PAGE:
Lancaster MP Cat Smith said she was delighted to be part of “a new kind of politics” after it was revealed she was one of just 20 Labour MPs to vote for the party’s new leader Jeremy Corbyn.
North London MP Mr Corbyn was elected on Saturday with a massive 59.5 per cent of first preference votes, beating rivals Andy Burnham, who received 19 per cent, Yvette Cooper with 17 per cent and Liz Kendall with 4.5 per cent.
Ms Smith said: “The Labour party’s leadership election was a historic moment when we saw the initial outsider win the leadership with a huge mandate on a landslide result – with almost 60 per cent of votes, more support than any other leader in the past.
“I’m delighted to say a record number of local people took part in this ballot as the membership of the Lancaster and Fleetwood Labour Party is now at record levels. We welcome all new local members and supporters.
“Jeremy Corbyn’s first actions as leader – to attend a rally supporting refugees and a mental health awareness event – indicate the direction and priorities of his leadership.
“This will be a new kind of politics which I’m delighted to be playing a part in.”
Ms Smith said the low vote for the new leader among her fellow party members was unlikely to cause problems.
“At the meeting of the Parliamentary Labour Party on Monday night there was a real sense of pulling together from amongst colleagues,” she said.
“Given the scale of the result it’s not surprising that no one challenged it.
“The shadow cabinet which Jeremy Corbyn has put together, using talent from many strands of Labour opinion, reflects his wish for the party to unite and do its role as the official opposition – holding the government to account.
While Ms Smith’s name was mooted among those thought to be in the running for a place on Mr Corbyn’s new shadow cabinet, the MP said she happy to concentrate her efforts on local matters.
She added: “I’m finding these first few months to be valuable time for getting stuck in with local issues and working hard for the people in Lancaster and Fleetwood.
“I always said my priority was being a good constituency MP and the local community always comes first.”
Meanwhile, local Labour councillors have also reacted to the appointment of Mr Corbyn as their party’s new leader.
Lancaster City Council leader Eileen Blamire admitted she voted for Yvette Cooper but said she was happy to give Mr Corbyn a chance to prove himself.
“He was elected with a large mandate and you can’t argue with that,” she said. “It’s now a case of wait and see and I think we will see quite quickly how it’s going.
“I think [Corbyn] is a genuine person but I voted for Yvette because I wanted to see a woman in that position. I also voted for a woman for the deputy leader position.
“I think it’s a shame that there are no women in those positions.”
Skerton West councillor Rob Devey, who voted for Andy Burnham, said: “Jeremy Corbyn has already inspired more local people to get involved in politics and we had a number of new faces at this week’s Skerton Labour Party meeting.
“He offers a different and refreshing style of leadership and a commitment to investment and job creation that I hope will resonate with the wider public and businesses.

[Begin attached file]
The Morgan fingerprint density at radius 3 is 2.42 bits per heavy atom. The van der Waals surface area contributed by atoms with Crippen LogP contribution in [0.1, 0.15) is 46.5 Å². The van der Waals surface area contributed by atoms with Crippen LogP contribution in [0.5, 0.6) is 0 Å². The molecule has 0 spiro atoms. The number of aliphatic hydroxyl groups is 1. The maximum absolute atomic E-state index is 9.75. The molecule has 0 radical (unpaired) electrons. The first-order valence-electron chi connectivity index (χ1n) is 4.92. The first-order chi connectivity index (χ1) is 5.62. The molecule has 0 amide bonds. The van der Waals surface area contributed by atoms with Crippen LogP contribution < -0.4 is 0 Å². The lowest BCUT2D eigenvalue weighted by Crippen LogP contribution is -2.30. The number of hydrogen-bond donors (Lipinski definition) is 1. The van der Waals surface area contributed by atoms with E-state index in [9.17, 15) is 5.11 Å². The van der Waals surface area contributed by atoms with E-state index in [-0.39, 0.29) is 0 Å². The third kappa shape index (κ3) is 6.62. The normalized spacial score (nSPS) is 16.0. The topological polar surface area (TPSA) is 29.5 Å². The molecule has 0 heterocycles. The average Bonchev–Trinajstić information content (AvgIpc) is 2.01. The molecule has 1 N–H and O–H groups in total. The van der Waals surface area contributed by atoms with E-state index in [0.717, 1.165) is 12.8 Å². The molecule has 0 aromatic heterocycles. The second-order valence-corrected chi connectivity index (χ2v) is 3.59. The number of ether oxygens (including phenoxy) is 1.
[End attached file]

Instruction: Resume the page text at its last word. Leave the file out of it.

“With Jeremy we have a genuine alternative to the Tory cuts which have really hurt many ordinary families and vulnerable people, and which have meant our recovery from the global economic crisis has been the slowest since records began.”
Scotforth East councillor James Leyshon said: “Whilst I didn’t vote for Jeremy in the end, instead I opted for Yvette Cooper, I was heartened by the energy and the engagement which was brought about by his campaign.
“I think regardless of who members and supporters voted for in the election we must all now turn our attention to providing a unified and coherent opposition, continue working locally to protect services and our residents and ensure we’re ready to take the fight to the real enemies – the Tories in 2020!”
Harbour ward councillor Darren Clifford admitted that although he also voted for Andy Burnham, Mr Corbyn’s campaign had been more organised and energised.
He said: “Andy Burnham shares the same sort of values that I have got. He has probably got a wider appeal to non-Labour voters.
“But at the end of it the answer has been very clear. We have now got a new leader and the team he has put together is an interesting one which won’t always agree with him.
“We have got to give him a go and see how he performs.
“There are a number of issues I disagree with him on, but others I think he is spot on about.”
Heysham North councillor Margaret Pattison is firmly in the Corbyn camp, however.
She said: “I am absolutely over the moon. Previously there was no divide between the Labour party and the Conservatives and that was what people were telling us. They said we were all the same.
“I think he will do really well now he has the chance to shine and make that big divide vbetween the parties.”
Harbour ward councillor Janice Hanson voted for Yvette Cooper, preferring to see a woman in charge.
She said: “I think the result took us all by surprise.
“I didn’t personally vote for [Corbyn] but now he is in place we have got to make the best of it.
“He is our leader so we will see how it goes. I do not agree with all his views but some of them I do and we just have to hope he can give this government a real going over and hold them to account because we haven’t had that lately.”